Revision of 26 March 2009

Preliminary Comments

Freedom of the press is a vital component of democracy.

There must be constraints, but they must be finely judged, in order to ensure that inappropriate behaviour in business and government can be exposed.

Privacy is a key human value, and one that is often not appreciated until it is lost. It is important that privacy be sufficiently protected.

Finding appropriate balances between openness and privacy is challenging, because of the enormous diversity of contexts, and the highly varying levels of concern different people have about different aspects of their privacy.

The Need

A framework is needed within which the media are able to work when making decisions about whether the collection of personal data, and the publication of personal data, unreasonably infringes privacy. That framework needs to be filled out with guidelines in relation to particular categories of people, data and contexts. The framework and guidelines need to be brief, clear and practical. They must not put the media in a straitjacket, but must enable them to exercise professional judgement in each situation as it arises.

The APF declares below the Framework it considers to be appropriate. The APF further proposes an indicative set of Guidelines to accompany and articulate the Framework.

These are presented in full knowledge of the existence since 2001 of the Australian Press Council (APC)’s Statement of Principles and Privacy Standards. The APF’s position is that, after a decade’s experience:

  • detailed guidance is necessary
  • the Framework and Guidelines need to apply to all media
  • a comprehensive, gradated range of sanctions is necessary
  • complaints schemes must be credibly independent of the organisations and individuals that are subject to the regulation, and complaint determinations must be appealable
  • the APC does not provide adequate guidance, and any that may exist in the broadcasting field is seriously inadequate
  • the existing self-regulatory and co-regulatory schemes (i.e. that operated by the APC, and the broadcasting codes administered by ACMA under s. 123 of the Broadcasting Services Act) have not satisfied these requirements

The Framework

The term the media is used in this document in a comprehensive manner, to refer to organisations and individuals publishing on a professional basis, through print, radio, television, web-sites and other media, and their employees and contractors.

Increasingly, organisations and individuals outside the media are performing much the same functions as the media, in a less formal manner. Appropriate balances need to be applied to the media right now, so that the standards can be applied to the general public in the near future.

The term personal data refers to data that can be associated with an identifiable human being. It is used in a comprehensive manner, in order to encompass all data forms such as text, audio, image and video.

  1. The media must not seek, and must not publish, personal data unless a justification exists.
  2. The justification:
    • must be based on ‘the public interest’, not on ‘what the public is interested in’
    • must be sufficiently clear
    • must be of sufficient consequence that it outweighs the person’s interest in privacy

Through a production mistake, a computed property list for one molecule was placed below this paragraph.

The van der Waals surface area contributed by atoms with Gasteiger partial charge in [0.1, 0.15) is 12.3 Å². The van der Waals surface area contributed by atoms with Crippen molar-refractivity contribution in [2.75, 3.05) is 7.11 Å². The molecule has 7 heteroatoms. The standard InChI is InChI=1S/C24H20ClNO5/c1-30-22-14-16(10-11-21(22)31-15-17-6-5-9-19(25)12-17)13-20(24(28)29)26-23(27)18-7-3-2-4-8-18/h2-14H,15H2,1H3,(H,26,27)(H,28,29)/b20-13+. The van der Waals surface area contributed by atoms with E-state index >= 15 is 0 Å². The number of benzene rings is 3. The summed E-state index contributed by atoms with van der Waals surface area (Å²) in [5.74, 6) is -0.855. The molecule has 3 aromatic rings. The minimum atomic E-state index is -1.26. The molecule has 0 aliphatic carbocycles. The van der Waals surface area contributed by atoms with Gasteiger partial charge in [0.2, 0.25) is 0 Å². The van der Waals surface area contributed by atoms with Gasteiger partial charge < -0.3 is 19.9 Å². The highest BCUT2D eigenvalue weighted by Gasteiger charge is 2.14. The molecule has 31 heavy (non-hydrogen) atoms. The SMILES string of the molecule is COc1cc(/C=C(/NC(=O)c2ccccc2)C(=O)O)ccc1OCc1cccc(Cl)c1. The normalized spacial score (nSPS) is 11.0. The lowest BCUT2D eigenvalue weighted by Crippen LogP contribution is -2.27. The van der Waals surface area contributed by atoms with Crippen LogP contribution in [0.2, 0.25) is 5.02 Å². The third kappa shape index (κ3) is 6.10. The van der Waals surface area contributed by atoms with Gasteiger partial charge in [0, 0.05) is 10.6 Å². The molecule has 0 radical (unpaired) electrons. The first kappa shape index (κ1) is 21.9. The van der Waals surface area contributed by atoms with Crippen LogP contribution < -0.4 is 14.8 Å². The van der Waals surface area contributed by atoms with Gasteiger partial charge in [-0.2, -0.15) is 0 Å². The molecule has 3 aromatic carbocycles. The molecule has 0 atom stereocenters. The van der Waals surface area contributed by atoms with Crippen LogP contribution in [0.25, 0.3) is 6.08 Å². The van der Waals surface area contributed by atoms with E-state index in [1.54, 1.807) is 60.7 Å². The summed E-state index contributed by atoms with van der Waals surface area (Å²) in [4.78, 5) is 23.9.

• must be of sufficient consequence that it outweighs any other conflicting interests such as public security and the effective functioning of judicial processes
    • must reflect the Guidelines applicable at the time
    • must not claim reliance on a prior publication, but rather must stand on its own
  3. In order to facilitate the handling of complaints, the media must be able to provide the justification for seeking, and for publishing, personal data, as described immediately above.
  4. Internal complaints mechanisms must exist.
  5. External complaints mechanisms must exist, which must be suitably resourced, must operate appropriate processes in a timely manner, and must be credibly independent from the complainee.
  6. The consideration of a complaint about a specific instance of collection or publication of personal data must take into account information provided by the complainant, the justification presented, the context, the Guidelines applicable at the time the act in question occurred, and prior instances of comparable situations.
  7. Appropriate forms of action must be available when complaints are upheld. The primary recourse needs to be published acknowledgement of inappropriate behaviour, and apology. In the case of privacy intrusions that are serious, blatant or repeated, a gradated series of sanctions is necessary, including professional rebuke, and the award of adequate (but not excessive) damages against corporations and against individuals.


The diversity of contexts is enormous. On the other hand, great depth of experience has been accumulated. It is not tenable for the pretence to be sustained that ‘there are no rules’. It is acknowledged, however, that the ‘rules’ need to be expressed in qualified terms, that professional judgement needs to be applied, and that reasonable exercise of professional judgement needs to be taken into account as an important mitigating factor, even where a particular act is subsequently judged to have been inappropriate. The Guidelines focus on publication within Australia.

The following are provided as indicative Guidelines, in order to convey the sense of what the APF considers to be fair balances between the vital need for free media and the high value of personal privacy.

The justification for the collection or publication of personal data must be based on one or more of the following: